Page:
That’s right, in talking about “the big lie,” Trump spread even more distortions.
- Recently installed CNN Chairman and Chief Executive Chris Licht expressed a “preference” that CNN anchors stop using the term “big lie” when referring to Trump’s efforts to steal the 2020 presidential election, which Joe Biden won in a clean electoral college victory. There is, however, no prohibition on the usage, as Trump claimed.
- By saying that “the big lie” is the “big lie in reverse,” Trump appeared to suggest that his claims of a stolen election have been validated. In fact, no evidence has emerged to support his position after a year and a half.
- Contrary to Trump’s assertion about “great liability,” there is no legal exposure for CNN or other news organizations when they characterize Trump’s efforts to subvert the election results as “the big lie.” Those efforts, after all, were a bundle of falsehoods assembled to overturn U.S. democracy. Truthful information disseminated by the news media about matters of public importance carry the highest legal of protection under the First Amendment.
The only thing remotely accurate about Trump’s remarks was that CNN is making some changes to how it presents the news. Licht, who previously was executive producer of Stephen Colbert’s late-night show on CBS, took over the network reins in May following completion of the merger between Discovery and Warner Media. He has taken steps to curb CNN’s fast-twitch impulses under former president Jeff Zucker, who tried to squeeze every possible second of airtime out of every national controversy to come along.
As Axios puts it, the new leadership team (Licht and Warner Bros. Discovery Chief Executive David Zaslav) wants to curb “partisan programming” in favor of “traditional journalism.” Part of the formula involves more sparing use of “breaking news” banners on the TV screen, the better to avoid tricking viewers into thinking that something dramatic has happened every 15 minutes.
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Curtailing recitations of “the big lie” on CNN air makes some sense. For one thing, the term has been traced to Hitler, who wrote that people were more apt to “fall victims to the big lie than the small lie.” One of Hitler’s own big lies argued that the Jews “exposed the loyal and true German population to catastrophic collapse,” as Zachary Jonathan Jacobson wrote in The Post in 2018.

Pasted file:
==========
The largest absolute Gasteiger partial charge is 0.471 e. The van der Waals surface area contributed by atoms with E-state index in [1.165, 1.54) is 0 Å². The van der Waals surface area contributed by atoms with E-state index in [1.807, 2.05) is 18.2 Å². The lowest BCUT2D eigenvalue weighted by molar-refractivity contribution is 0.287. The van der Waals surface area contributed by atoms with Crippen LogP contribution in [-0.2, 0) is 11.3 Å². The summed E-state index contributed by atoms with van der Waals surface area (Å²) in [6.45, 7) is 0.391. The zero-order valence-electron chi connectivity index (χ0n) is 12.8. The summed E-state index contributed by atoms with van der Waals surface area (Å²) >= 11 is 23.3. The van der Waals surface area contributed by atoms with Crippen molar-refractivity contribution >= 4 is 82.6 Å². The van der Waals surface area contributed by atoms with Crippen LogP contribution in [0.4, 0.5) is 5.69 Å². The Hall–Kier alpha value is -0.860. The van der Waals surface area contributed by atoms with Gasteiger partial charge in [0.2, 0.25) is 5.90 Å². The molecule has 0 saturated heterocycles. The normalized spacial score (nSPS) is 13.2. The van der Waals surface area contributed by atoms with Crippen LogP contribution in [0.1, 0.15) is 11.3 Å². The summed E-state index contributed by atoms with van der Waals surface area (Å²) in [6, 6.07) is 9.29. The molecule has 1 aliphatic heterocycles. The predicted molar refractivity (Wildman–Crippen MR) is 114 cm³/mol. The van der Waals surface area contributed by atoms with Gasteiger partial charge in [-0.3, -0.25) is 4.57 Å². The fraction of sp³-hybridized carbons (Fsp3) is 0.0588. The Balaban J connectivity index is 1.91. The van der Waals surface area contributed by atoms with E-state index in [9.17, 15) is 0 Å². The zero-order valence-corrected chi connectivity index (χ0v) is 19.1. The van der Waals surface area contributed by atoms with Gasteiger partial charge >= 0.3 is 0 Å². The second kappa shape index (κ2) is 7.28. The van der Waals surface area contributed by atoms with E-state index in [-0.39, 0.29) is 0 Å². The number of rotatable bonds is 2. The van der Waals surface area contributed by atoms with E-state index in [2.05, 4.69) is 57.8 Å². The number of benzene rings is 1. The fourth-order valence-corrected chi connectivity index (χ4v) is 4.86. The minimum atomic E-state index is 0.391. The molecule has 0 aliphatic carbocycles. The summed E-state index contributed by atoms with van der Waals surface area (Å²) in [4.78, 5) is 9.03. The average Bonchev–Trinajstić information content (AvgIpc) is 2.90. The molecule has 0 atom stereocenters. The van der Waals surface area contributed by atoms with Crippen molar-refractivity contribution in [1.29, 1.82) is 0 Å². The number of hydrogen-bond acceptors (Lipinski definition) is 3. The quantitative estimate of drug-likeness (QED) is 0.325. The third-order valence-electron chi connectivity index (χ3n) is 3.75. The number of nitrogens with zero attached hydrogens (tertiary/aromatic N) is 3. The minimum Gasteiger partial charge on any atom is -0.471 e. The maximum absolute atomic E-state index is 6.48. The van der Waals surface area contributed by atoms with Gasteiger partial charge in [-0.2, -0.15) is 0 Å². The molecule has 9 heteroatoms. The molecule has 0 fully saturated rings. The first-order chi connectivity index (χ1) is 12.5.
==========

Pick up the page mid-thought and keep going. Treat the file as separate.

In light of that provenance, perhaps a less loaded term would be more appropriate for a CNN that’s trying to steer right down the middle of the American political divide? As Mediaite reported last week, Licht fielded a question on that matter at a recent meeting. The new CNN boss said he preferred an approach that didn’t sound like Democratic Party “branding,” according to a source. He also said a more precise formulation would be helpful, though he made clear that this wasn’t a fiat. “Trump’s election lie” or “election lies,” he said, would be good alternatives, according to the source.
But neither of those formulations is a suitable replacement. If you’ll recall, Trump lied about the popular vote outcome in the 2016 presidential election, which he won via the electoral college. “In addition to winning the Electoral College in a landslide, I won the popular vote if you deduct the millions of people who voted illegally,” Trump proclaimed on Twitter in November 2016, alleging voter fraud for which there also is zero evidence.
The point being, “Trump election lies” could well apply to 2016 or 2020 — or both. That’s why “the big lie” does so much work: It’s short, elegant and descriptive, encompassing the disinformation campaign surrounding the 2020 presidential election. Maybe that’s why CNN has used the term “big lie” so frequently since the Jan. 6, 2021, riot at the Capitol. It has been mentioned in nearly 3,500 pieces of content, according to Nexis — that is, in televised segments and written pieces on CNN.com. It is sometimes mentioned several times in the same segment. As FoxNews.com’s Joseph A. Wulfsohn and Nikolas Lanum pointed out, CNN anchors continued using “big lie” even after Licht’s preference spilled into the public realm earlier this month.
Good thing! Honesty and clarity demand that they keep it up.
Last November, John Malone — a Discovery board member and mentor to Warner Bros. Discovery Chief Executive Zaslav — said of the network, “I would like to see CNN evolve back to the kind of journalism that it started with, and actually have journalists, which would be unique and refreshing.” That assessment is doubtless linked to CNN’s coverage of the Trump years, which was a flood-the-zone extravaganza that highlighted every baffling suggestion and eructation of the 45th president. The Zuckerian approach did occasionally misfire, with live coverage of Trump rallies, credulous reporting on the Steele dossier, other embarrassments, and a general surfeit of commentary and analysis.
Give it this much, however: The CNN all-hands presentation was premised on the idea that Trump posed a “truth emergency,” a novel threat to American democracy. And know what? He did.